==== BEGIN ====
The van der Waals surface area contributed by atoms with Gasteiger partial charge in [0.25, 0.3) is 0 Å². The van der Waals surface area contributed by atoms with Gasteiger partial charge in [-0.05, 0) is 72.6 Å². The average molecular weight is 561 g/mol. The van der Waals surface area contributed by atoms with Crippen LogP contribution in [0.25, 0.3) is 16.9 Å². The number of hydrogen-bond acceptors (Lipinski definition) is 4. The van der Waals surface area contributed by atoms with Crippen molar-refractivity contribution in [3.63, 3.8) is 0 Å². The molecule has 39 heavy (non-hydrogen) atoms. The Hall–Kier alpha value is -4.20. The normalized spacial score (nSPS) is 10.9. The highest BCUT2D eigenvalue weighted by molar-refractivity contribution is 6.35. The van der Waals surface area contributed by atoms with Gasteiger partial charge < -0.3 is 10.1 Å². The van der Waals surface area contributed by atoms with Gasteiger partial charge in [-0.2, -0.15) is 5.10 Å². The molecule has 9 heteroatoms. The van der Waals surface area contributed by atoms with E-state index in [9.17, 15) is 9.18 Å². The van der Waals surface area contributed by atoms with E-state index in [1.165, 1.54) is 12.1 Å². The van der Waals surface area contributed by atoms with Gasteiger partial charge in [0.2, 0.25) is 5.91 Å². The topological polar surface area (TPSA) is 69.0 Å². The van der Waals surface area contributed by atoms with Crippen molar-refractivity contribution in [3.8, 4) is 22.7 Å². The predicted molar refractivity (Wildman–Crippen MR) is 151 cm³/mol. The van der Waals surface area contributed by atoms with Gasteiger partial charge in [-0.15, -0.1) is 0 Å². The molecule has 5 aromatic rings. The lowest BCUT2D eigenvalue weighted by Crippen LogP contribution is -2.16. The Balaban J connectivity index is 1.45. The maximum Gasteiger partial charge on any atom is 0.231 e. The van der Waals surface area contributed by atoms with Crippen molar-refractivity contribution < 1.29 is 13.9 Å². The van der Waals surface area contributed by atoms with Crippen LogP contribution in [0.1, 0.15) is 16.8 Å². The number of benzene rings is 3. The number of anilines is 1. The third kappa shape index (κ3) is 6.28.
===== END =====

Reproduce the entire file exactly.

The van der Waals surface area contributed by atoms with Gasteiger partial charge in [0.25, 0.3) is 0 Å². The van der Waals surface area contributed by atoms with Gasteiger partial charge in [-0.05, 0) is 72.6 Å². The average molecular weight is 561 g/mol. The van der Waals surface area contributed by atoms with Crippen LogP contribution in [0.25, 0.3) is 16.9 Å². The number of hydrogen-bond acceptors (Lipinski definition) is 4. The van der Waals surface area contributed by atoms with Crippen molar-refractivity contribution in [3.63, 3.8) is 0 Å². The molecule has 39 heavy (non-hydrogen) atoms. The Hall–Kier alpha value is -4.20. The normalized spacial score (nSPS) is 10.9. The highest BCUT2D eigenvalue weighted by molar-refractivity contribution is 6.35. The van der Waals surface area contributed by atoms with Gasteiger partial charge < -0.3 is 10.1 Å². The van der Waals surface area contributed by atoms with Gasteiger partial charge in [-0.2, -0.15) is 5.10 Å². The molecule has 9 heteroatoms. The van der Waals surface area contributed by atoms with E-state index in [9.17, 15) is 9.18 Å². The van der Waals surface area contributed by atoms with E-state index in [1.165, 1.54) is 12.1 Å². The van der Waals surface area contributed by atoms with Gasteiger partial charge in [0.2, 0.25) is 5.91 Å². The topological polar surface area (TPSA) is 69.0 Å². The van der Waals surface area contributed by atoms with Crippen molar-refractivity contribution in [3.8, 4) is 22.7 Å². The predicted molar refractivity (Wildman–Crippen MR) is 151 cm³/mol. The van der Waals surface area contributed by atoms with Gasteiger partial charge in [-0.15, -0.1) is 0 Å². The molecule has 5 aromatic rings. The lowest BCUT2D eigenvalue weighted by Crippen LogP contribution is -2.16. The Balaban J connectivity index is 1.45. The maximum Gasteiger partial charge on any atom is 0.231 e. The van der Waals surface area contributed by atoms with Crippen molar-refractivity contribution < 1.29 is 13.9 Å². The van der Waals surface area contributed by atoms with Crippen LogP contribution in [0.1, 0.15) is 16.8 Å². The number of benzene rings is 3. The number of anilines is 1. The third kappa shape index (κ3) is 6.28.